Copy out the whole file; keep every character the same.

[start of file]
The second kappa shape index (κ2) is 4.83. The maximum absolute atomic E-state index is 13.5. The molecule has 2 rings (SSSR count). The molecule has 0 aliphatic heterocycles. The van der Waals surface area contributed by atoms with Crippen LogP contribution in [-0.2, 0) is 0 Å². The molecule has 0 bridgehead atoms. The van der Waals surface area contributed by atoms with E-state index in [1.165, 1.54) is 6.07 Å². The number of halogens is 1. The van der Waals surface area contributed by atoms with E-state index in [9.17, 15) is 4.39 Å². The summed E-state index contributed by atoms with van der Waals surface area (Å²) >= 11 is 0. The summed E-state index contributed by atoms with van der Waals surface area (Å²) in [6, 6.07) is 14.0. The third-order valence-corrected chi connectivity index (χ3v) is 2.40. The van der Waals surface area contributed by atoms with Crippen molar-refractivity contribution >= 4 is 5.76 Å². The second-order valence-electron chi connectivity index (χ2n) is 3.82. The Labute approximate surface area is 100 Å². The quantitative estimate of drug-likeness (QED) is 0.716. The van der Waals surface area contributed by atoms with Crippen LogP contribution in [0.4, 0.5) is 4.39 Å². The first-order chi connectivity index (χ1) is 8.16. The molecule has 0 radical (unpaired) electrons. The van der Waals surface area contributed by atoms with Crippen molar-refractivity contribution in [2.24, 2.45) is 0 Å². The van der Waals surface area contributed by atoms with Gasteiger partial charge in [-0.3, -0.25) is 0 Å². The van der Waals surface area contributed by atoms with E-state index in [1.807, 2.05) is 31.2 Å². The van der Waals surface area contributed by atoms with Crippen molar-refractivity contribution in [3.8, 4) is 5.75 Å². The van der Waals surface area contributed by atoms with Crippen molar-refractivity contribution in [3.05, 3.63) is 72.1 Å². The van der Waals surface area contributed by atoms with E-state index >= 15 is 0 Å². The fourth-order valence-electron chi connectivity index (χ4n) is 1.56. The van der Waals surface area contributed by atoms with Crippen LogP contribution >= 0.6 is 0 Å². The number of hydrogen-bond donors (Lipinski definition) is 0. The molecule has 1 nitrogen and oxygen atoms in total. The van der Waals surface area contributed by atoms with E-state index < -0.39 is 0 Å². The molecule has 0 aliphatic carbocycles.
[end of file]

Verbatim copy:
The second kappa shape index (κ2) is 4.83. The maximum absolute atomic E-state index is 13.5. The molecule has 2 rings (SSSR count). The molecule has 0 aliphatic heterocycles. The van der Waals surface area contributed by atoms with Crippen LogP contribution in [-0.2, 0) is 0 Å². The molecule has 0 bridgehead atoms. The van der Waals surface area contributed by atoms with E-state index in [1.165, 1.54) is 6.07 Å². The number of halogens is 1. The van der Waals surface area contributed by atoms with E-state index in [9.17, 15) is 4.39 Å². The summed E-state index contributed by atoms with van der Waals surface area (Å²) >= 11 is 0. The summed E-state index contributed by atoms with van der Waals surface area (Å²) in [6, 6.07) is 14.0. The third-order valence-corrected chi connectivity index (χ3v) is 2.40. The van der Waals surface area contributed by atoms with Crippen molar-refractivity contribution >= 4 is 5.76 Å². The second-order valence-electron chi connectivity index (χ2n) is 3.82. The Labute approximate surface area is 100 Å². The quantitative estimate of drug-likeness (QED) is 0.716. The van der Waals surface area contributed by atoms with Crippen LogP contribution in [0.4, 0.5) is 4.39 Å². The first-order chi connectivity index (χ1) is 8.16. The molecule has 0 radical (unpaired) electrons. The van der Waals surface area contributed by atoms with Crippen molar-refractivity contribution in [2.24, 2.45) is 0 Å². The van der Waals surface area contributed by atoms with Gasteiger partial charge in [-0.3, -0.25) is 0 Å². The van der Waals surface area contributed by atoms with E-state index in [1.807, 2.05) is 31.2 Å². The van der Waals surface area contributed by atoms with Crippen molar-refractivity contribution in [3.8, 4) is 5.75 Å². The van der Waals surface area contributed by atoms with Crippen molar-refractivity contribution in [3.05, 3.63) is 72.1 Å². The van der Waals surface area contributed by atoms with E-state index >= 15 is 0 Å². The fourth-order valence-electron chi connectivity index (χ4n) is 1.56. The van der Waals surface area contributed by atoms with Crippen LogP contribution >= 0.6 is 0 Å². The number of hydrogen-bond donors (Lipinski definition) is 0. The molecule has 1 nitrogen and oxygen atoms in total. The van der Waals surface area contributed by atoms with E-state index < -0.39 is 0 Å². The molecule has 0 aliphatic carbocycles.